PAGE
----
Robert Penn Warren wrote successfully in so many genres that Charles Bohner called him “the pentathlon champion of American literature.” In addition to his novels, he published short stories, numerous volumes of poetry, and a considerable amount of nonfiction. Warren’s fiction and his poetry often consider the same philosophical themes: the meaning of history, the loss of innocence and the recognition of evil in the fallen world, and the difficulty of finding a moral balance in a world in which traditional Christian values seem to be faltering. For example, in his book-length poem Brother to Dragons: A Tale in Verse and Voices (1953), Warren begins with a historical event—a brutal murder of a slave by Thomas Jefferson’s nephew, Lilburne Lewis—and creates a philosophical examination of people’s fallen nature. Warren does something very similar in his novel World Enough and Time. The story is based on a murder that occurred in 1825, but the novel, like the poem, becomes an examination of people’s fall from innocence and the difficulty of establishing moral ideals in a fallen world.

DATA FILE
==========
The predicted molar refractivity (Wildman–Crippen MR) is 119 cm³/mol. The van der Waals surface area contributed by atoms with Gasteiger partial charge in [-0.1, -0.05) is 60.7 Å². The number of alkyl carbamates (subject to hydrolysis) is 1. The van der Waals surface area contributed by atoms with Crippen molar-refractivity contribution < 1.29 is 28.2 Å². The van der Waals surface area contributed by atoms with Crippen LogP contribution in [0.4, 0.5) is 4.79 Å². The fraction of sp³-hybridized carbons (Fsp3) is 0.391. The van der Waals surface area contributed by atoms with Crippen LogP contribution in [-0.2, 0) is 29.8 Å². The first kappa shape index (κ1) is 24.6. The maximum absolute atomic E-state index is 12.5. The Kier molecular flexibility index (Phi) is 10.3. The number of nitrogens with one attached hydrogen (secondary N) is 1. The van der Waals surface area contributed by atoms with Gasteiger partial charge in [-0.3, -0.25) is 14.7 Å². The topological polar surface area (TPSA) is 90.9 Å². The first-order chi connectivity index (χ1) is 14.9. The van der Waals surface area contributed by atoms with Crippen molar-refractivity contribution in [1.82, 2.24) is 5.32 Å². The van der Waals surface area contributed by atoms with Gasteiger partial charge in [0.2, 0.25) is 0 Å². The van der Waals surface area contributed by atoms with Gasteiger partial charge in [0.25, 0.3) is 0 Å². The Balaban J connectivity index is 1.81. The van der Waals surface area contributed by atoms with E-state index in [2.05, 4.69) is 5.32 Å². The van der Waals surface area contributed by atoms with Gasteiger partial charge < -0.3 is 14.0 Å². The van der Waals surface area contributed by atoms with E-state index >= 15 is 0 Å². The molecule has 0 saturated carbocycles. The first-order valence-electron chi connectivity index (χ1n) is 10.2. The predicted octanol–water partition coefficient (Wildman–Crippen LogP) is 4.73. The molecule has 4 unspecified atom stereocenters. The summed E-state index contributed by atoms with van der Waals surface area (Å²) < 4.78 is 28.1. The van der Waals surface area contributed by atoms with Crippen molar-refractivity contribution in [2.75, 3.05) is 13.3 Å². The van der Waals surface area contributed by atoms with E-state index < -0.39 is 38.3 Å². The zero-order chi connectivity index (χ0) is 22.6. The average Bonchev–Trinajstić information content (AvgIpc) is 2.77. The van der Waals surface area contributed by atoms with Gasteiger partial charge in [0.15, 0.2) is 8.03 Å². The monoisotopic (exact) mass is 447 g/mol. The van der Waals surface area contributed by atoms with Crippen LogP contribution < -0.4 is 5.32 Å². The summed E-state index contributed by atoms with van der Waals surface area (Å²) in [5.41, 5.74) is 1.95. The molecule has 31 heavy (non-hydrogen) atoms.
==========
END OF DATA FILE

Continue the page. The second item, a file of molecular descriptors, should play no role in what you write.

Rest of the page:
Warren’s concerns over history and morality are also evident in his earliest, nonfiction works. In his first book, a biography, John Brown: The Making of a Martyr(1929), Warren contends that Brown did not tread the path of morality quite so righteously as Ralph Waldo Emerson had thought he had; in his fallen condition, Brown mistook...